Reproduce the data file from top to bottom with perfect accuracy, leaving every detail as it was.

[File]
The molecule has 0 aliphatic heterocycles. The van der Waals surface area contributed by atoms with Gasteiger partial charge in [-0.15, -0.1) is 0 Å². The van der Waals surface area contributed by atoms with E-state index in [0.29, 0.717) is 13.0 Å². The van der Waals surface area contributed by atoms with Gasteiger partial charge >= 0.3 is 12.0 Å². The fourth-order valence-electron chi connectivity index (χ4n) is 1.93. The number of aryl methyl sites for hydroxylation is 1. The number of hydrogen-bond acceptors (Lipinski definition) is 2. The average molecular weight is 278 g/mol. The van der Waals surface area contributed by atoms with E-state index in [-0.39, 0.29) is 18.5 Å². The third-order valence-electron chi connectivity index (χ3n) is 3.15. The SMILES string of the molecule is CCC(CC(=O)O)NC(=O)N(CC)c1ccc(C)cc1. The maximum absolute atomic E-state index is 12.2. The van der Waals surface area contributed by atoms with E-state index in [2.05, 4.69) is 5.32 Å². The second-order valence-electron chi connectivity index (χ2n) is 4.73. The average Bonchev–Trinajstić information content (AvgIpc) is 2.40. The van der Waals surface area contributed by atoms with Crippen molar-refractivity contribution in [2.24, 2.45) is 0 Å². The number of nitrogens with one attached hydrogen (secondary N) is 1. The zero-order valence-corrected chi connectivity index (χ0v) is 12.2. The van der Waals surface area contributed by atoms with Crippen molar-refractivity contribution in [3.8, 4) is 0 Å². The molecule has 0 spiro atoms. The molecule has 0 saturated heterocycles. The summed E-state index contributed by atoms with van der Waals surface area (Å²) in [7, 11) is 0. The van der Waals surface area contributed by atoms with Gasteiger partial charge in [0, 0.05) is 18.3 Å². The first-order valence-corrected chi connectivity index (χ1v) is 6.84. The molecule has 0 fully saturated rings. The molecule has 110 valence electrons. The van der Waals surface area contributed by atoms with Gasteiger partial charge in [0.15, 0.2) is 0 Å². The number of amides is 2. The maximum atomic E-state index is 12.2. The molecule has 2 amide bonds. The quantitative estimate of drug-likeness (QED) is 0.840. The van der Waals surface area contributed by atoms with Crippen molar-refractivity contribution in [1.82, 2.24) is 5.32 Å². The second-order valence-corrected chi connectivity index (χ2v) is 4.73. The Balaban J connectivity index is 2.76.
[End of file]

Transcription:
The molecule has 0 aliphatic heterocycles. The van der Waals surface area contributed by atoms with Gasteiger partial charge in [-0.15, -0.1) is 0 Å². The van der Waals surface area contributed by atoms with E-state index in [0.29, 0.717) is 13.0 Å². The van der Waals surface area contributed by atoms with Gasteiger partial charge >= 0.3 is 12.0 Å². The fourth-order valence-electron chi connectivity index (χ4n) is 1.93. The number of aryl methyl sites for hydroxylation is 1. The number of hydrogen-bond acceptors (Lipinski definition) is 2. The average molecular weight is 278 g/mol. The van der Waals surface area contributed by atoms with E-state index in [-0.39, 0.29) is 18.5 Å². The third-order valence-electron chi connectivity index (χ3n) is 3.15. The SMILES string of the molecule is CCC(CC(=O)O)NC(=O)N(CC)c1ccc(C)cc1. The maximum absolute atomic E-state index is 12.2. The van der Waals surface area contributed by atoms with E-state index in [2.05, 4.69) is 5.32 Å². The second-order valence-electron chi connectivity index (χ2n) is 4.73. The average Bonchev–Trinajstić information content (AvgIpc) is 2.40. The van der Waals surface area contributed by atoms with Crippen molar-refractivity contribution in [2.24, 2.45) is 0 Å². The number of nitrogens with one attached hydrogen (secondary N) is 1. The zero-order valence-corrected chi connectivity index (χ0v) is 12.2. The van der Waals surface area contributed by atoms with Crippen molar-refractivity contribution in [3.8, 4) is 0 Å². The molecule has 0 spiro atoms. The molecule has 0 saturated heterocycles. The summed E-state index contributed by atoms with van der Waals surface area (Å²) in [7, 11) is 0. The van der Waals surface area contributed by atoms with Gasteiger partial charge in [0, 0.05) is 18.3 Å². The first-order valence-corrected chi connectivity index (χ1v) is 6.84. The molecule has 0 fully saturated rings. The molecule has 110 valence electrons. The van der Waals surface area contributed by atoms with Gasteiger partial charge in [0.15, 0.2) is 0 Å². The number of amides is 2. The maximum atomic E-state index is 12.2. The molecule has 2 amide bonds. The quantitative estimate of drug-likeness (QED) is 0.840. The van der Waals surface area contributed by atoms with Crippen molar-refractivity contribution in [1.82, 2.24) is 5.32 Å². The second-order valence-corrected chi connectivity index (χ2v) is 4.73. The Balaban J connectivity index is 2.76.